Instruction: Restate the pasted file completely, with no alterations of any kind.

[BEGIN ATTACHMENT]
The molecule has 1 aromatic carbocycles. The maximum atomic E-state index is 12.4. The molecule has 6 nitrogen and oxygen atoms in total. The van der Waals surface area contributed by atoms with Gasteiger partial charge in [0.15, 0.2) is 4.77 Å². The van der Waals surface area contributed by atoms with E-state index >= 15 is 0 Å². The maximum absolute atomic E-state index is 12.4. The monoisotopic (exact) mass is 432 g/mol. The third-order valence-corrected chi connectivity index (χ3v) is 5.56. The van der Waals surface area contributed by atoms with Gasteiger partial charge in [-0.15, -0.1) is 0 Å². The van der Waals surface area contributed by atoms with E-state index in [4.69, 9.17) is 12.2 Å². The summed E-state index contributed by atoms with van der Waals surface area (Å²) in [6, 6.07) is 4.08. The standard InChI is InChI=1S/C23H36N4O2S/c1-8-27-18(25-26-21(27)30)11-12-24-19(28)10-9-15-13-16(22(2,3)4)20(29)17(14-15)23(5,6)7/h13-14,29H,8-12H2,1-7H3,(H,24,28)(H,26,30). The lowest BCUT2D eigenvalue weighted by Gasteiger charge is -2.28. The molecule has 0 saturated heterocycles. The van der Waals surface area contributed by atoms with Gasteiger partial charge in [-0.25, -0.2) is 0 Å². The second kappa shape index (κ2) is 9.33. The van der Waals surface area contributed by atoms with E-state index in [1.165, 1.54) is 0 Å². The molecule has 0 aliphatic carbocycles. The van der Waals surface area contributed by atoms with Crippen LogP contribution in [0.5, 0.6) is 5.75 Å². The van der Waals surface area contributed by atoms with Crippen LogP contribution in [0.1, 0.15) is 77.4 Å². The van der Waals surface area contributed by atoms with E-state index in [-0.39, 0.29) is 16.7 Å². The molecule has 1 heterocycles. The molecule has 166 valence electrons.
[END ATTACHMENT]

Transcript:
The molecule has 1 aromatic carbocycles. The maximum atomic E-state index is 12.4. The molecule has 6 nitrogen and oxygen atoms in total. The van der Waals surface area contributed by atoms with Gasteiger partial charge in [0.15, 0.2) is 4.77 Å². The van der Waals surface area contributed by atoms with E-state index >= 15 is 0 Å². The maximum absolute atomic E-state index is 12.4. The monoisotopic (exact) mass is 432 g/mol. The third-order valence-corrected chi connectivity index (χ3v) is 5.56. The van der Waals surface area contributed by atoms with Gasteiger partial charge in [-0.15, -0.1) is 0 Å². The van der Waals surface area contributed by atoms with E-state index in [4.69, 9.17) is 12.2 Å². The summed E-state index contributed by atoms with van der Waals surface area (Å²) in [6, 6.07) is 4.08. The standard InChI is InChI=1S/C23H36N4O2S/c1-8-27-18(25-26-21(27)30)11-12-24-19(28)10-9-15-13-16(22(2,3)4)20(29)17(14-15)23(5,6)7/h13-14,29H,8-12H2,1-7H3,(H,24,28)(H,26,30). The lowest BCUT2D eigenvalue weighted by Gasteiger charge is -2.28. The molecule has 0 saturated heterocycles. The van der Waals surface area contributed by atoms with Gasteiger partial charge in [-0.25, -0.2) is 0 Å². The second kappa shape index (κ2) is 9.33. The van der Waals surface area contributed by atoms with E-state index in [1.165, 1.54) is 0 Å². The molecule has 0 aliphatic carbocycles. The van der Waals surface area contributed by atoms with Crippen LogP contribution in [0.5, 0.6) is 5.75 Å². The van der Waals surface area contributed by atoms with Crippen LogP contribution in [0.1, 0.15) is 77.4 Å². The van der Waals surface area contributed by atoms with E-state index in [-0.39, 0.29) is 16.7 Å². The molecule has 1 heterocycles. The molecule has 166 valence electrons.